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TANGOing along the protein secretion pathway

Catherine Rabouille* and Vangelis Kondylis

Author Affiliations

University Medical Center Utrecht, The Cell Microscopy Center, Department of Cell Biology and Institute of Biomembranes, Heidelberglaan 100, 3584CX Utrecht, The Netherlands

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Genome Biology 2006, 7:213  doi:10.1186/gb-2006-7-4-213


The electronic version of this article is the complete one and can be found online at: http://genomebiology.com/2006/7/4/213


Published:28 April 2006

© 2006 BioMed Central Ltd

Abstract

Although the organization and functions of the constitutive secretory pathway have been intensively studied for decades, a recent genome-wide RNAi screen in Drosophila cells has identified about 100 genes encoding novel so-called TANGO proteins (for transport and Golgi organization) that may be direct regulators of various aspects of protein exocytosis or secretion.

Minireview

Soon after the phenomenon of RNA interference (RNAi) was described in animal cells [1], it became evident that RNAi not only represented an ancient mechanism to control viral infections and physiological developmental processes, but it would also provide researchers with a powerful tool for functional genetic analysis [2]. Because of its efficiency and specificity, RNAi has gained ground as a method of disrupting protein function over the traditional method of transiently expressing dominant-negative mutant proteins, which can yield misleading results [3]. In fact, downregula-tion or depletion of a protein with unknown function by RNAi has nowadays become an almost obligatory part of its characterization.

The availability of entire genome sequences of an increasing number of organisms has given RNAi an additional boost. The construction of double-stranded (ds) RNA libraries representing nearly all the genes in a genome provides the opportunity to identify proteins that regulate specific cellular and developmental processes. Several genome-wide RNAi screens have already been carried out in Caenorhabditis elegans and Drosophila cells, whereas only smaller-scale screens are feasible at the moment in mammalian cells [4]. High-throughput RNAi screens in Drosophila S2 cells have been used to unravel genes involved in cell growth and viability [5], cell-cycle progression [6], cytokinesis [7], and several signaling pathways such as Wnt/Wingless [8], JAK-STAT [9,10] and Hedgehog [11]. In this article, we will focus on a recent genome-wide RNAi screen in the S2 cell model system with which Bard et al. [12] have looked into another fundamental cellular process - protein secretion.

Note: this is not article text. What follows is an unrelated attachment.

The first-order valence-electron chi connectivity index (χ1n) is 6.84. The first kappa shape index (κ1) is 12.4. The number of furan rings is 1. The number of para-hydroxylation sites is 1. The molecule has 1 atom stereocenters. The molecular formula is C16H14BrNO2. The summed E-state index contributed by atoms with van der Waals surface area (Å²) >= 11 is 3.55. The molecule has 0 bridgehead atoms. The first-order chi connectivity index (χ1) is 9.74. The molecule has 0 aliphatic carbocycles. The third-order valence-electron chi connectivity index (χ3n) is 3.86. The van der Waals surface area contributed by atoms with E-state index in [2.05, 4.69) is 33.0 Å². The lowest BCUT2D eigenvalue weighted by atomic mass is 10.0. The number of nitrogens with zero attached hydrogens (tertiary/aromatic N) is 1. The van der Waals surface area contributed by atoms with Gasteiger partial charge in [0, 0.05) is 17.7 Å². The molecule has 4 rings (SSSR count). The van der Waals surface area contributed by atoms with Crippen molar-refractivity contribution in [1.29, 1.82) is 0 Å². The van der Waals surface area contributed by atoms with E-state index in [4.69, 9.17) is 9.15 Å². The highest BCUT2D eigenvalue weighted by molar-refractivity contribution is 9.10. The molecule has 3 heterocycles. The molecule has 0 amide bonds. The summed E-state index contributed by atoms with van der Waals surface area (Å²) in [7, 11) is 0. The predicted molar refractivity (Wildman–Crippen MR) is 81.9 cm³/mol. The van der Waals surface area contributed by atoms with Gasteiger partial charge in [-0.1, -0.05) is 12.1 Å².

The secretory pathway

The secretory pathway is the compulsory route taken by most secreted and plasma membrane proteins from the site of their synthesis to their final destination. Thus, its main function is protein transport. The organization of the pathway was established by the pioneering work of George Palade [13]. It consists of several membrane-bounded compartments including the rough endoplasmic reticulum, where proteins enter the pathway, the transitional endoplasmic reticulum sites (tER sites) where newly synthesized proteins exit the endoplasmic reticulum via specialized transport vesicles called COPII-coated vesicles, the Golgi apparatus, the post-Golgi carriers and the plasma membrane (see [14] for an introduction to the molecular players in the pathway). Post-translational modifications and sorting take place as proteins travel through the pathway, and these are crucial for the proteins' proper localization and function.

For decades, the tractable genetics of budding yeast have made it a valuable tool for studying the secretory pathway. Screens of temperature-sensitive mutants in Saccharomyces cerevisiae have identified many genes for proteins involved in protein secretion (sec genes) [15,16]. The secretory pathway in S. cerevisiae lacks the complexity of that of higher eukaryotes, however, and has several differences. For instance, Golgi stacks are rarely observed under normal conditions and tER sites do not form a discrete compartment in yeast [17,18]. Instead, exit from the endoplasmic reticulum can take place throughout the membrane network [18].

Drosophila S2 cells are a good alternative model system to study exocytosis. They have secretory compartments with similar morphological and molecular characteristics to those of mammalian cells. For example, anterograde protein transport (transport away from the endoplasmic reticulum) is inhibited by brefeldin A or H-89 [19,20], and the Golgi stacks disassemble during mitosis [21]. The main difference between the two systems is in the organization of the Golgi apparatus. In mammalian cells, Golgi stacks are laterally interconnected, forming a 'Golgi ribbon' capping the nucleus, whereas in Drosophila cells they are independent of each other and are distributed throughout the cytoplasm in close proximity to tER sites, forming tER-Golgi units (Figure 1a) [19,21]. The number of tER-Golgi units in S2 cells is relatively small and constant and can be easily monitored, which is an additional advantage to using these cells to study the secretory pathway.